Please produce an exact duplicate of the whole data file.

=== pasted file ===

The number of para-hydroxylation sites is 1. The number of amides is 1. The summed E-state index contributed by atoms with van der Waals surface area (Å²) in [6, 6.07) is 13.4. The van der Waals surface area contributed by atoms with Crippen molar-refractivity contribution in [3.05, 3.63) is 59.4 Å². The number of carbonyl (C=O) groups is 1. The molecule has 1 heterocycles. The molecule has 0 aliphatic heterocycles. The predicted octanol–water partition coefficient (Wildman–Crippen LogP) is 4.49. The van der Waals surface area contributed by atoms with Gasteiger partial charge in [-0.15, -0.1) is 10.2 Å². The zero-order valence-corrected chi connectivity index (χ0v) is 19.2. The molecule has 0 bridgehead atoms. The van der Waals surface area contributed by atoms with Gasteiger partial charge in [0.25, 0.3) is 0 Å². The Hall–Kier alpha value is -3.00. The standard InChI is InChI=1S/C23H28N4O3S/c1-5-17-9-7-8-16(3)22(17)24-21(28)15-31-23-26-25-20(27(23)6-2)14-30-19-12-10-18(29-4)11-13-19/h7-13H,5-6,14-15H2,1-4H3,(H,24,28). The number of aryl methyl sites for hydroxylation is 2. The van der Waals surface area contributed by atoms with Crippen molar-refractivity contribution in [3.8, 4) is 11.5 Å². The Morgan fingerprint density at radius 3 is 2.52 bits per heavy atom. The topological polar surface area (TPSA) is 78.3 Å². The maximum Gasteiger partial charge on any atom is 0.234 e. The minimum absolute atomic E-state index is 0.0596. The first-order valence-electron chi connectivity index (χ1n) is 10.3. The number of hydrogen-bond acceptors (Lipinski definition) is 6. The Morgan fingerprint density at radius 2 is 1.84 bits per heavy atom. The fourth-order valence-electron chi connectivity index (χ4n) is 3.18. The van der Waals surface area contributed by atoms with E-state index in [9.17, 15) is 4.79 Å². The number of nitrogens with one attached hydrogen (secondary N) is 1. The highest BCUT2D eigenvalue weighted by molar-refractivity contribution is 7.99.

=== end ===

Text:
The number of para-hydroxylation sites is 1. The number of amides is 1. The summed E-state index contributed by atoms with van der Waals surface area (Å²) in [6, 6.07) is 13.4. The van der Waals surface area contributed by atoms with Crippen molar-refractivity contribution in [3.05, 3.63) is 59.4 Å². The number of carbonyl (C=O) groups is 1. The molecule has 1 heterocycles. The molecule has 0 aliphatic heterocycles. The predicted octanol–water partition coefficient (Wildman–Crippen LogP) is 4.49. The van der Waals surface area contributed by atoms with Gasteiger partial charge in [-0.15, -0.1) is 10.2 Å². The zero-order valence-corrected chi connectivity index (χ0v) is 19.2. The molecule has 0 bridgehead atoms. The van der Waals surface area contributed by atoms with Gasteiger partial charge in [0.25, 0.3) is 0 Å². The Hall–Kier alpha value is -3.00. The standard InChI is InChI=1S/C23H28N4O3S/c1-5-17-9-7-8-16(3)22(17)24-21(28)15-31-23-26-25-20(27(23)6-2)14-30-19-12-10-18(29-4)11-13-19/h7-13H,5-6,14-15H2,1-4H3,(H,24,28). The number of aryl methyl sites for hydroxylation is 2. The van der Waals surface area contributed by atoms with Crippen molar-refractivity contribution in [3.8, 4) is 11.5 Å². The Morgan fingerprint density at radius 3 is 2.52 bits per heavy atom. The topological polar surface area (TPSA) is 78.3 Å². The maximum Gasteiger partial charge on any atom is 0.234 e. The minimum absolute atomic E-state index is 0.0596. The first-order valence-electron chi connectivity index (χ1n) is 10.3. The number of hydrogen-bond acceptors (Lipinski definition) is 6. The Morgan fingerprint density at radius 2 is 1.84 bits per heavy atom. The fourth-order valence-electron chi connectivity index (χ4n) is 3.18. The van der Waals surface area contributed by atoms with E-state index in [9.17, 15) is 4.79 Å². The number of nitrogens with one attached hydrogen (secondary N) is 1. The highest BCUT2D eigenvalue weighted by molar-refractivity contribution is 7.99.